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‘Alive from New York’ bores audience to death

By Madison Pena 
News Editor

Stepping out from his usual appearance behind Saturday Night Live’s “Weekend Update” desk is clearly out of this comedian’s comfort zone.

On Feb. 25, Pete Davidson dropped his first Netflix special “Alive From New York,” joining the ranks of fellow SNL cast members John Mulaney and Seth Meyers. However, his comedy proves to be better suited for the shorter and more pointed SNL skits rather than an hour-long stand-up filled with awkward pauses.

Davidson’s jokes receive negative attention from critics. (Netflix)

Don’t get me wrong, I’m a fan of the SNL star. I really wanted to like it, but the topics covered in the special were borderline juvenile without many redeeming moments.

In certain comedy bits, it almost seemed like the audience was lost on where the actual humor was, making for several moments of silence in between jokes as the audience decided whether or not it was appropriate to laugh.

Much like Davidson’s personal brand, the entire aura of the performance was dark and immature at times.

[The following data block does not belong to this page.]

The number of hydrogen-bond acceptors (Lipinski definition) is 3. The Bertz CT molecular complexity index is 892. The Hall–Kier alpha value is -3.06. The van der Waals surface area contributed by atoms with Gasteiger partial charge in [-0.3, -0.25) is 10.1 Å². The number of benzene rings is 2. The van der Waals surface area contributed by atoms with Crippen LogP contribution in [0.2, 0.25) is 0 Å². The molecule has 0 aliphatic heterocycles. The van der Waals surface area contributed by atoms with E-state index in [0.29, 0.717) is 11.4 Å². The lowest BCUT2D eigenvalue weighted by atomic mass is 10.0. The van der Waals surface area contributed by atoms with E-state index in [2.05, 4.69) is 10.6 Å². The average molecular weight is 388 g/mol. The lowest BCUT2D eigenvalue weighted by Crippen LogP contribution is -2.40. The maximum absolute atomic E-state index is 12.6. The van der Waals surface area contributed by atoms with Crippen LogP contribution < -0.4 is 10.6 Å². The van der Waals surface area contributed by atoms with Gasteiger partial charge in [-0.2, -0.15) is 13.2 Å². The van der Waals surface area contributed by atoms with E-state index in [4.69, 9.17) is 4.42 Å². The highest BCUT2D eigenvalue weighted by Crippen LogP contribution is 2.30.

While a portion of the special dealt with Davidson’s uncomfortably delivered jokes about sex, his stories of being on SNL and rooming with his mother proved to be somewhat redeeming.

The highlight of the special was his jokes regarding his ex-girlfriend and famous singer, Ariana Grande. In his show, Davidson admits he “wasn’t going to talk about it” until his friend informed him that Grande told the press she did not know who he was. This, according to Davidson, meant his jokes were “fair game.”

These jokes proved to be his saving grace in the special. He also suggested that if the roles were reversed, he would not have been able to get away with what Grande did.

Davidson noted how, after she landed the Vogue magazine interview where she denied knowing of having a real relationship with him, it ended in no repercussions – aside from her winning Billboard’s Woman of the Year award.

It was at this portion of the stand-up where I was reminded why I enjoy Davidson on SNL — he is great at making fun of himself.

Though he joked about his relationship with Grande, Davidson never spoke ill of his ex-girlfriend. He only referenced how her post-breakup interviews have ingeniously ruined his chances with other women – which was even funnier.

Following this humorous bit, he took the comedy to a darker place. He told the story of how, after his father died on 9/11, his mother attempted to cheer him and his sister up by buying them what he fondly called “the death pool.”

Though he was able to give the audience glimpses that he’s still the funny guy we see on SNL, Davidson ultimately missed the mark and left the audience confused as to what they just watched.


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